The weaker LM's get the newer players.
Some real live Professional players (pro's pros) play with their regular clients.
Aug. 13
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That's probably the right idea, Stuart, but in practice tough to do. When the price of a 3-hr playing session with coffee and cookies is little more than the price of a Starbucks latte down the street from the “club” is it any wonder we can't find people willing to go into the business of bridge?
If clubs keep appealing to only one segment of the population, those on small fixed incomes, then we'll lose everyone else. Why is it that bridge players think nothing of paying $8,000 to go on a one week cruise, but scream bloody murder if their club manager tries to raise his card fee one dollar?
Why champion clubs that offer a cheap experience if you yourselves don't want that cheap experience? When young people go clubbing, they know what it's going to set them back. All they ask is that they get the bang for the buck. Are we so different? It is those three hours of intense concentration combined with intense social interaction, that define a good part of a bridge player's whole day. Start to finish, going out for a session of bridge involves around one third of a player's entire waking day. What should that be worth? How do you put a dollar amount on that? If there was no bridge club any more, what toll would that take? How big a loss would that be? What hole in their lives would that create?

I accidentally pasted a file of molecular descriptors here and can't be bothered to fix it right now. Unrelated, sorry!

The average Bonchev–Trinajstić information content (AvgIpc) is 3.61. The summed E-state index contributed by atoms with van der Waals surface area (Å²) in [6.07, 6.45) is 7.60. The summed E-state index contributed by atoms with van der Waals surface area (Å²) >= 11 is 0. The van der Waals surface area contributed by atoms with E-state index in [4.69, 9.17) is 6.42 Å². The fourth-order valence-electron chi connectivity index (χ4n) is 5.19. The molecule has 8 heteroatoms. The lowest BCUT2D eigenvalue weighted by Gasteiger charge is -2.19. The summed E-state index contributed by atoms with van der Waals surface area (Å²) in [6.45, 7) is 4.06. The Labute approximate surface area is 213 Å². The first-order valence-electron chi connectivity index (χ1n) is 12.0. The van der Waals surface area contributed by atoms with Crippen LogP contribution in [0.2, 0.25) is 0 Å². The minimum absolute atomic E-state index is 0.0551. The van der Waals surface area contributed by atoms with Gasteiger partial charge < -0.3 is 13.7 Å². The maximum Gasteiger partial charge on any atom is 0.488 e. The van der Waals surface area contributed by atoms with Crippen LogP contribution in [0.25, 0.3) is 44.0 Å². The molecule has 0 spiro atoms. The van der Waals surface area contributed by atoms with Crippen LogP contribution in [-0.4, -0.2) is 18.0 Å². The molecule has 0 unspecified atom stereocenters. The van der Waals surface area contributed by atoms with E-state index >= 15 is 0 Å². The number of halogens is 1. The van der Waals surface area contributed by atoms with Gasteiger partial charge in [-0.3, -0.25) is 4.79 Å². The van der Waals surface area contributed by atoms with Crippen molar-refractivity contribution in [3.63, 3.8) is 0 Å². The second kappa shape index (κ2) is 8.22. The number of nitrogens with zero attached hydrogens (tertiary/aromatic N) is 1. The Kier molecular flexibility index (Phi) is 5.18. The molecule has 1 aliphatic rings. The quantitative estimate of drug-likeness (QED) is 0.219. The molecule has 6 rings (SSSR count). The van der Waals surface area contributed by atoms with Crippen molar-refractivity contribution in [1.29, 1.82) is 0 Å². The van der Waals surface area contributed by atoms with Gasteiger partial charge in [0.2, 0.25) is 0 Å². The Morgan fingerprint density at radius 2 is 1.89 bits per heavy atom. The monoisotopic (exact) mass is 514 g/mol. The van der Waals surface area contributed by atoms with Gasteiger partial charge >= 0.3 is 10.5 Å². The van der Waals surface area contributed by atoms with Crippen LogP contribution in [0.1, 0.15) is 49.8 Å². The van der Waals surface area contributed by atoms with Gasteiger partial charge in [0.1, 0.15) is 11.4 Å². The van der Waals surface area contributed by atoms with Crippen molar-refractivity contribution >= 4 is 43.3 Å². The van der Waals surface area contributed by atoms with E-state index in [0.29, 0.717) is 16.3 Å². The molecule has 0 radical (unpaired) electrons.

Can you put a price on something that for many is priceless?
The bridge community does that every day and it's little more than a latte.
This “formula” is not tenable. We need to see that, top down, the bridge world wakes up to the simple fact that when the clubs die, bridge dies with it.
Celebrate your club. Feel bad for the club's manager that the card fee is $7. Feel bad for yourselves too. In too many places it will soon be zero. We are losing over one hundred clubs a year.
“Retention” seems to be the operative word among Board members these days. It seems the goal no longer is in creating players. That's too hard, too expensive. Keep what we have is now the focus. Whether you agree or not with this approach, shouldn't it apply to bridge clubs as well?
Aug. 13
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God created the world in seven days. Doesn't say how long a day was back then.
Aug. 13
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Agreed. I know it doesn't work everywhere.
Aug. 13